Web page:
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General Discussion / Re: Retiring beyond 55
« Last post by gopherguy on May 27, 2020, 06:14:26 PM »
Hi Jeremy,
I just saw your reply yesterday. Thank you again for your feedback and sending the link to your service, I wasn't aware of it. I'll be in touch. Thanks again, John
Taxes / Re: Short Term Capital Gains Tax
« Last post by ann1act on May 24, 2020, 06:24:43 PM »
Thanks. That was my thinking also, but I know there are much better experts here than I am. Was hoping I might have missed something.

Taxes / Re: Short Term Capital Gains Tax
« Last post by gocurrycracker on May 23, 2020, 01:00:13 AM »
Nothing that I'm aware of
Taxes / Short Term Capital Gains Tax
« Last post by ann1act on May 22, 2020, 06:59:28 PM »
I've been doing some day trading (more like week or month trading), but still falls under the short term capital gains tax. Besides doing this trading in a Roth (which is rather small and so limits my ability to trade), is there another way to avoid the taxes? I've been doing very well recently, and I don't mind contributing to roads, education, etc, but I would like to explore ways of keeping a little more. Currently, being taxed at 32% federal. Thanks for ideas!
General Discussion / Re: BAckdoor roth question
« Last post by Holly on May 19, 2020, 10:56:46 AM »
General Discussion / Re: BAckdoor roth question
« Last post by gocurrycracker on May 19, 2020, 01:32:43 AM »
A backdoor Roth is a Roth conversion.

Each Roth conversion has its own 5-year wait period.
Taxes / Re: how much traditional/Roth/Taxable?
« Last post by Kzulon on May 18, 2020, 01:23:42 PM »

Thank you for the detailed response and link to the article! I really appreciate the feedback, it makes me feel more confident in my current plan :)

I will continue to put enough in traditional to get some tax savings today and with the goal of filling the bottom of the brackets at retirement to take advantage of the standard deduction and qualify for the ACA subsidies in the future. The health insurance planning can make things tricky but doable, wonder what health insurance may look like in 20 years ! 

I'm gonna stick to the plan, some Roth, some traditional, and some taxable to have that flexibility.

Thanks again for the response and the great content you provide. Have a nice day and stay safe.

General Discussion / BAckdoor roth question
« Last post by Holly on May 18, 2020, 06:59:12 AM »
I have searched everywhere, yet I cannot seem to get a solid answer to this specific roth question. Backdoor roth articles give a to-do list, and usually start with "Open a Roth." one of the final steps is that you have to wait 5 years for the backdoor contribution to "season." As I understand it, all Roths must season for 5 years before one can withdraw any contributions, and we have had our Roths open for well over 10 years now. So my question is: since our Roths are already seasoned, if we should begin a backdoor Roth ladder this year, do these backdoor contributions have to season for five MORE years... or not? TIA.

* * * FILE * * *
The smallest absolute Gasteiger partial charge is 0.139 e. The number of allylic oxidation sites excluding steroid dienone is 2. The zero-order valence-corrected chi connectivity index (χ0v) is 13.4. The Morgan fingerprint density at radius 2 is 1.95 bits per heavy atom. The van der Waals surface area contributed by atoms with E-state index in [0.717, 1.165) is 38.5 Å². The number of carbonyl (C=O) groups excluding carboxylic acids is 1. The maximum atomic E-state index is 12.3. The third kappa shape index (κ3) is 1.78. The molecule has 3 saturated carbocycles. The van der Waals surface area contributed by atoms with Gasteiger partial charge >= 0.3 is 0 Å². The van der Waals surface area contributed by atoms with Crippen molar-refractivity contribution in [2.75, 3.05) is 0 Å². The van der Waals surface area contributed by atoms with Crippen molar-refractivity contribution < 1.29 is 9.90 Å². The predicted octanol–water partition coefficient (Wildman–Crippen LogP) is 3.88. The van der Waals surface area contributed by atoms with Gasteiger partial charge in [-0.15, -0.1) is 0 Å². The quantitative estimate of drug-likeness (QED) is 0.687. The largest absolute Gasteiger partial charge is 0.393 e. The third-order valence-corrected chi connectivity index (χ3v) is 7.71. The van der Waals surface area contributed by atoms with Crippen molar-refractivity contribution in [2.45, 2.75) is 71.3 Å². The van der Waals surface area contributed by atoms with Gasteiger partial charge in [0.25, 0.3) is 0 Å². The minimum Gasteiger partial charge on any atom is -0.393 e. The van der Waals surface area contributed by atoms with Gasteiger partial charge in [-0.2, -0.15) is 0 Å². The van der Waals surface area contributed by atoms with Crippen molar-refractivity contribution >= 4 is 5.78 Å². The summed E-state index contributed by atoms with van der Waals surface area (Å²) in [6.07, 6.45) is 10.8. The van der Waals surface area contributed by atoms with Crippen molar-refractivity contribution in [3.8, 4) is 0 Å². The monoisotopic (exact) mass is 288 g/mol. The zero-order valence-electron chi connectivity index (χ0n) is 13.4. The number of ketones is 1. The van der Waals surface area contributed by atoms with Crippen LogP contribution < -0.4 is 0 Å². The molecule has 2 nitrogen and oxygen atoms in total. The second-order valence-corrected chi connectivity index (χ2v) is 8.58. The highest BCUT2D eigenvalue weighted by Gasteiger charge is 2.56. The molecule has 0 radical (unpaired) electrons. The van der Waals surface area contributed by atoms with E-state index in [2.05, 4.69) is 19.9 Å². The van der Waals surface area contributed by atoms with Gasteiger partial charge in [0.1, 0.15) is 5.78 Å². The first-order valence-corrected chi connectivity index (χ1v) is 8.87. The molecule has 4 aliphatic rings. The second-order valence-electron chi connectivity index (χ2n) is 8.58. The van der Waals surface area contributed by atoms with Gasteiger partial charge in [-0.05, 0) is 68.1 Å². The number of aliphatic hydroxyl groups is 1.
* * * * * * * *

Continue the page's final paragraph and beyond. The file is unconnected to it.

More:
Taxes / Re: how much traditional/Roth/Taxable?
« Last post by gocurrycracker on May 17, 2020, 10:54:54 PM »
Hey Kzulon

Sounds like you have a great grasp on this. Planning for early retirement 15-20 years in advance is commendable.

There is no right answer to the perfect pre-tax/post-tax/taxable split. You need to make an educated guess about your future tax rates and then try to find a balance. Tax law can change, health insurance law can change, etc...

12% tax is a pretty low tax rate to pay, especially when all future growth is tax-free as with a Roth. But if you can pay 0% or 10% later, then why pay 12% now?

An example of finding the balance is in this (and the following 2 or 3) posts:

The following is just a quick mental dump:

If we look at this with the goal of early retirement, then in 20 years you are spending $40k/year from investments.
If those funds come 100% from 72t withdrawals from a Traditional IRA, assuming no changes in tax law then you will pay about $1500 in federal tax (MFJ.) That is a marginal rate of 10% and an effective rate of ~4$. Both are less than 12%. Traditional is better.

However, you would also presumably be paying for health insurance. Maybe that is via the ACA, in which case your income from 138% FPL to $40k is "taxed" at 15% (about $17k * 15% = ~$2,500.) Now you have a marginal rate of 25% and an effective rate of 10%.

That is still better than 12%, so no harm done, but you are paying 25% tax rates instead of the 12% you saved years earlier. Roth is better.

If you put 100% of retirement savings into Roth now, at 10% and 12% tax rates, then you have no/minimal income in retirement and pay zero tax. But that also means you lose any benefit of the standard deduction and will not have qualifying income to get ACA subsidies at 138% FPL (so will be on Medicaid, probably.)...

So the right balance is probably to have enough in Traditional accounts so you can have income of at least 138% FPL, enough in Roth and/or taxable long-term gains to have spending power without going over 400% FPL (or better 250% FPL.) Pay some tax at 10-12% now to avoid 25%+ later. Some Roth, some Traditional, some taxable.
Taxes / Re: how much traditional/Roth/Taxable?
« Last post by Kzulon on May 13, 2020, 01:40:22 PM »
One more important detail I forgot to add is we currently live in Florida so we pay no state income tax!
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